The Politics Around Obama's Gay Marriage Support
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NPR national political correspondent Mara Liasson joins us now to talk about the politics of gay marriage and the president's personal support for it. And, Mara, let's stay with Mitt Romney for just a second. Do you think that the president's message yesterday creates opportunity or challenges for Romney going into the election year?
MARA LIASSON, BYLINE: I think it creates both. It certainly creates an opportunity for him to fire up his social conservative evangelical base. That might help him in states like North Carolina, Colorado, Ohio, Iowa. But at the same time, it does open him up to some questions: What kinds of civil unions is he for or against? As you just heard Tovia say, he doesn't like the kind that are just like marriage. The other thing that he did is he's been very, very careful of how he talks about this.
He's repeated twice that he considers this to be a tender and sensitive topic. He said today several times that he thought that gay couples adopting children was fine. He seems to understand that many of those upscale, suburban, educated swing voters that he is courting are personally fine with gay marriage. And he seems to have a pretty good feel for where he wants to position himself on this issue. You know, Republican leaders in Congress have been pretty quiet about this. They don't want to discuss gay marriage. That being said, Ed Gillespie, who is a top Romney adviser, did say today that the campaign will focus on this issue in the fall.
CORNISH: And what about President Obama? What do the president's advisers say about how this plays for them politically?
LIASSON: Well, no one I've talked to can say with any certainty how this issue nets out. It's a mobilizer for both candidates' bases, for Romney, as well as for Obama. The president has been working so hard to fire up young people for whom this issue is very important. And no one I talked to thought that the resistance to gay marriage among religious African-Americans would in the end hurt the president there. Social issues are not going be - social issue voters are not going to be for him, anyway.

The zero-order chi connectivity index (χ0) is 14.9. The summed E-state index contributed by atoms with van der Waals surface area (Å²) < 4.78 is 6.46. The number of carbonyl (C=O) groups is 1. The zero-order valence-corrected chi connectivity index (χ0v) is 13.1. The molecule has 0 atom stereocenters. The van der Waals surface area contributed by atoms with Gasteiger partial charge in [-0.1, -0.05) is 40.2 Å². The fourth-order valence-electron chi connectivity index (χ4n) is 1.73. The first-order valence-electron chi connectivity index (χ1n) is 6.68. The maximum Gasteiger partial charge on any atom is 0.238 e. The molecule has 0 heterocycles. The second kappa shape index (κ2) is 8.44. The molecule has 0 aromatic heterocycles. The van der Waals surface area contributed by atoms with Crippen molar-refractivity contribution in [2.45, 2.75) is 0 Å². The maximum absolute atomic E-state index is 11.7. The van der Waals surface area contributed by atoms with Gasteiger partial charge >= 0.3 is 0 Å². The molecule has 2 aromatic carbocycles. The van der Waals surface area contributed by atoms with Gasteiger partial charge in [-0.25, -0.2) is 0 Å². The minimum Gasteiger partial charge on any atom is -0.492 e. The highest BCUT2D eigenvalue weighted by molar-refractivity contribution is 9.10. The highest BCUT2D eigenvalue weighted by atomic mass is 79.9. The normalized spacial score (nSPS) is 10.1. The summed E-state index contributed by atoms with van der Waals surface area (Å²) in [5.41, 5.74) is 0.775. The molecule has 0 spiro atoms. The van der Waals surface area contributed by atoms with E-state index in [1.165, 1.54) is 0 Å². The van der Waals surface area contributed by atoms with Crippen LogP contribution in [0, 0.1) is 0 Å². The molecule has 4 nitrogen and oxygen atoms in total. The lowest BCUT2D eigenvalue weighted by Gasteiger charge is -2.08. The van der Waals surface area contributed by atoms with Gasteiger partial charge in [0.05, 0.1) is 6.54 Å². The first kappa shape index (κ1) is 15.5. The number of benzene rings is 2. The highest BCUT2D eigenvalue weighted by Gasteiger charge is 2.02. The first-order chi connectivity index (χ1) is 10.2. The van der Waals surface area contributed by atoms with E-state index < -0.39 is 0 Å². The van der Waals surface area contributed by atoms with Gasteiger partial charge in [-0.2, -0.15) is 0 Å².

But what his announcement the other day did is it allows him to get back to the economy. If he hadn't made this announcement, he would have been asked about it constantly from now until Election Day. It certainly was a risk. He's now in sync with his party, but way out there on the leading edge of public opinion, which, as you just heard, is only about 50 percent for gay marriage.
But as one Democratic strategist said to me, you know, you can slice and dice the political effects of this on various states, but the bottom line is that this is about the larger dynamic of the race. It fits in very well with the president's overall message of fairness and equality, with the slogan going forward, and it reinforces his brand as a politician who says what he believes as opposed to I'm evolving, which didn't quite sent that message.
CORNISH: And let's just hit the pause button for a second here. How did we get here? I mean, for more than a year, the president has talked, awkwardly some say, about his personal evolution on this issue. And then all of sudden, it's done.
LIASSON: Well, it was done because Vice President Joe Biden forced the president's hand. Up until his appearance on the Sunday talk shows, the president was happy to focus on all the things that he'd done for the gay community, not defending the Defense of Marriage Act, ending "don't ask, don't tell," signing the Matthew Shepard hate crimes law and just saying, you know, he was evolving on the issue of gay marriage. The White House says that the president finished evolving personally three months ago.
They'd planned to announce this before the convention. They wanted to avoid a messy platform fight about gay marriage. They certainly didn't plan to do it yesterday, just a day after the North Carolina vote. But when Biden said what he did and as the president said, the vice president got a little bit over the top of his skis, the White House knew that they had to try to put out the firestorm. It didn't work, so the president just decided to go for it. And it's interesting because no one in the White House claims that they've figured out all the political angles of this, either.
CORNISH: And at the end of the day, what, if anything, has really changed?
LIASSON: Nothing. The president isn't planning to introduce legislation. There's no Justice Department action. He's not going to do anything that would prevent states from deciding on their own to allow or ban gay marriages or civil unions. At some point in the future, the Supreme Court might take this up. The president might be pushed to go further than just his personal opinion. But despite the changing trend in public opinion nationally, virtually every time this has come before voters in a referendum on the state level, a gay marriage ban has succeeded. And right now, 39 states have some kind of ban.
CORNISH: NPR national political correspondent Mara Liasson. Mara, thank you.
LIASSON: Thank you, Audie. Transcript provided by NPR, Copyright National Public Radio.